The architectural plans in City of Vancouver Series 393: Building Permit Application Architectural Drawings are being described for inclusion in the Archives’ online database. Consisting of thousands of drawings in hundreds of folders, until now information about these drawings was available only through a set of index cards in the Archives’ Reading Room. There are a wide range of drawings documenting schools, warehouses, office buildings, apartment blocks, community centres, religious buildings, and more! We’re thrilled to be getting this data online and thought we’d share some highlights of the work to date.
One reminder before we begin: if a building has been demolished, its drawings are open to view in the Reading Room; if it is still standing, permission to view anything but elevations must be sought from the building owner.
As part of a larger inventory project to prepare the Archives’ holdings to eventually move to a new home, the first step in tackling Series 393 was for an archival assistant to transcribe all the information on the index cards into a spreadsheet. Once that work was complete, another archival assistant began to inventory the drawings. This work consists of establishing the number of drawings in each file and capturing some basic information about the content, which is added to the spreadsheet data. The information includes the names of the architects and engineers who created the drawings, the dates of creation, and whether drawings depict the original structure, additions, or alterations. The data is then passed on to an archivist who assigns item numbers to each sheet, rehouses the drawings in properly-sized folders and cabinets, and edits and uploads all the spreadsheet information to the online database.
There are over 2,000 architectural plan files in Series 393, each containing anywhere from 1 to over 300 drawings. The initial review is almost complete and about half of the files have already made their way into map cabinets and their descriptions to the online database. Here are a few memorable ones now described online!
One of the very first files that made a big impression was of the Giant Dipper roller coaster at the Pacific National Exhibition, designed in the early 1920s by Prior & Church and found in AP-0521. The plans include details of the tracks and curves, site plans, and sections. One drawing depicts the details of the roller coaster train, including drawings of the seats, seen below. The Archives database includes a few digitized photographs of the roller coaster throughout the years it was standing, including an action shot in the James Crookall fonds that gives a view of the train from circa 1936.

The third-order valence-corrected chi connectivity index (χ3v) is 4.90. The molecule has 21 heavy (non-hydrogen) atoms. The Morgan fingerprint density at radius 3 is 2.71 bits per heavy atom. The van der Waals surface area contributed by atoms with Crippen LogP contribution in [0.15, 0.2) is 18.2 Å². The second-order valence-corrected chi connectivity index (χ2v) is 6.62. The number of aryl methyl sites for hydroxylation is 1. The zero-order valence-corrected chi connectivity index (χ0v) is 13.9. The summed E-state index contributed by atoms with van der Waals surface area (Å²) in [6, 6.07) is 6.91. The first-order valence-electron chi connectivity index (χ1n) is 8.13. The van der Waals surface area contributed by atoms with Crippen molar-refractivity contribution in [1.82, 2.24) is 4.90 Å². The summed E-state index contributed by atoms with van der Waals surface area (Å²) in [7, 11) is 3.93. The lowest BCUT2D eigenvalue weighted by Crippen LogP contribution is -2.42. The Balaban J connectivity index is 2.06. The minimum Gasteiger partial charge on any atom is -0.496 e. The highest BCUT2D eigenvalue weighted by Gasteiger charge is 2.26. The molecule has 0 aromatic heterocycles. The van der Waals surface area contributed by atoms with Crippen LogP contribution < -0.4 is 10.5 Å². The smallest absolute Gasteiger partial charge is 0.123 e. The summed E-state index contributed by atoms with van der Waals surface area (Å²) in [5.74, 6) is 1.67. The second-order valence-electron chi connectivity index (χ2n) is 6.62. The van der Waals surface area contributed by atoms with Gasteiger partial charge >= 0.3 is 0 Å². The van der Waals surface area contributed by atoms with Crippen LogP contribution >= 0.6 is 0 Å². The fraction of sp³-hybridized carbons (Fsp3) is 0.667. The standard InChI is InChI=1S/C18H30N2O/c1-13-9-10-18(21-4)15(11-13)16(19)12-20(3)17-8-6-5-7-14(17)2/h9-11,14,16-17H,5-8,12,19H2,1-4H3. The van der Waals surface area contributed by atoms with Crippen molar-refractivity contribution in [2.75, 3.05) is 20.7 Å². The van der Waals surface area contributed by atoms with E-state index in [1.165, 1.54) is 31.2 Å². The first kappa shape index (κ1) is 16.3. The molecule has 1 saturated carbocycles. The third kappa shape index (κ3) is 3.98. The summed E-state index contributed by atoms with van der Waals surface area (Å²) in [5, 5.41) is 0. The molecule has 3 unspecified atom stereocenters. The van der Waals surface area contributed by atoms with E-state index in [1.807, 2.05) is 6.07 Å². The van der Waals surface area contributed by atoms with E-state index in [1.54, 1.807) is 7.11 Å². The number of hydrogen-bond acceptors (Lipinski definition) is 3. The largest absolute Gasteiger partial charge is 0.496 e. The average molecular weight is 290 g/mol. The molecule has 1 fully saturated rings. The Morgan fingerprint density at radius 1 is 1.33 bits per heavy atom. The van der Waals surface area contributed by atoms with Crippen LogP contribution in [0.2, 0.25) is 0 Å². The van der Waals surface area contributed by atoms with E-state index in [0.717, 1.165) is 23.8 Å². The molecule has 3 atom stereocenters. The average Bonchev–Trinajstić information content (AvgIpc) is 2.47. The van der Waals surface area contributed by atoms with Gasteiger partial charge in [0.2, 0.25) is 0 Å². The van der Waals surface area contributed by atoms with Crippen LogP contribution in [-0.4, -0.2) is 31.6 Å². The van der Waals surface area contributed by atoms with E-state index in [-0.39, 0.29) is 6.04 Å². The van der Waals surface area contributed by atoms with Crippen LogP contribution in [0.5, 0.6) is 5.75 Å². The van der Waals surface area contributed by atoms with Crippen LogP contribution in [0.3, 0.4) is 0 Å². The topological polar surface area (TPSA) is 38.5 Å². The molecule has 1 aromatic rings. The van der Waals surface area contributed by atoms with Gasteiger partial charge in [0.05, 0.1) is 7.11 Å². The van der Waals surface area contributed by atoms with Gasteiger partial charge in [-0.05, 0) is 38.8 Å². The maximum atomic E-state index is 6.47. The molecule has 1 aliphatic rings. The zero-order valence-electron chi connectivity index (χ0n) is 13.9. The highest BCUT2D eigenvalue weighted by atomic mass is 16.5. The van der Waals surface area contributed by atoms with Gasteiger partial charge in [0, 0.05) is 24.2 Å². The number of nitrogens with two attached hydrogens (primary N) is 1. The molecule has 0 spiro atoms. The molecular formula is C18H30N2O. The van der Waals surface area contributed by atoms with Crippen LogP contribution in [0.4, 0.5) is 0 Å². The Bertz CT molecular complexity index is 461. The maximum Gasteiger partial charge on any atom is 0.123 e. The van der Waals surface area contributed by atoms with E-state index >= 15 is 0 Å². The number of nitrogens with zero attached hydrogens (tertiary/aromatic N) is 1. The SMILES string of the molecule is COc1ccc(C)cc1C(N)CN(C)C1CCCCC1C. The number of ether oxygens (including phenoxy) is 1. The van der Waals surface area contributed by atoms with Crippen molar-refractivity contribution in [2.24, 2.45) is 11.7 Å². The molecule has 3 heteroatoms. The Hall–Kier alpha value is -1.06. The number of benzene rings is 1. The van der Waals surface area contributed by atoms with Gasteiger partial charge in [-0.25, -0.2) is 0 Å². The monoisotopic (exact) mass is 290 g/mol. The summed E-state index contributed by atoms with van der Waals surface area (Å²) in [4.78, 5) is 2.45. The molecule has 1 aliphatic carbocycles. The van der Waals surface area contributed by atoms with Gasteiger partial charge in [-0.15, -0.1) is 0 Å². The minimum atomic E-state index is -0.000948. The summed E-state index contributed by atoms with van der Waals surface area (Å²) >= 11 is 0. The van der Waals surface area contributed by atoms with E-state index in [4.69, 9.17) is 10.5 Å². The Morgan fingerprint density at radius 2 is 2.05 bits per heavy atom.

Looking for ornate design work? Early theatres will sometimes have elaborate ornamentation depicted in the drawings. One of note is the Allen Theatre that once stood at 600 West Georgia Street found in AP-0056. The Archives has a Stuart Thomson photograph of the interior digitized and available online, but the plans show the intricate design details of the plaster ornamentation inside, including a few gryphons for good measure. C. Howard Crane, Kiehler & Schley designed the plan of the main ceiling in 1919.
Another glimpse into the Vancouver of long ago comes from the plans of the Rotary Club Tuberculosis Clinic, an imposing building located at 100 West Pender Street across from Sun Tower. The Archives has a few photos of the Rotary Clinic digitized and viewable online. AP-0589 includes drawings of the original building by Architect James A. Benzie in 1918. Seen below is the front (North) elevation and two of the photographs for comparison.
The Series 393 architectural plans also give a sense of how the City has changed and modernized. In an area now defined by apartment buildings, hotels, a dog park, and the connection to the Lion’s Gate Bridge, there was once a Horse Show Association Riding Academy at 1900 West Georgia Street, found in AP-0041. Built in 1908 it was an impressive building with extensive seating and came at a time before cars were dominant in the City.
Aside from a glimpse into all the buildings that have come (and sometimes gone) in Vancouver’s history, going through these plans also gives a sense of the architects and engineers who made a name for themselves in the City. Some appear only once, or a handful of times, while others keep popping up during a span of decades. Partnerships are made, evolve, and dissolve, names are changed, new firms appear and disappear. Some have appeared so often that a glimpse of a signature or a title block is enough to give away the creator.
One engineer who appears throughout is Philip P. Brown, Consulting Engineer (1881-1953). There is little information about him although there is a Philip P. Brown and Philip A.P. Brown Memorial Bursary in Engineering at the University of British Columbia. The lack of information on his life belies his involvement in a wide variety of Vancouver buildings. His structural drawings are an insight into the growth of Vancouver, with his name attached to prominent structures such as the Rotary TB Clinic (AP-0589 above), the Vancouver General Hospital (AP-1989), Vancouver Technical School (AP-0196), and Postal Station “D” (AP-0511). He was also involved in the structural plans for additions to Woodward’s Department Store found in AP-0021.
There are far more architectural plans that are searchable on the online database, and many more to come in the future so take a look and stay tuned!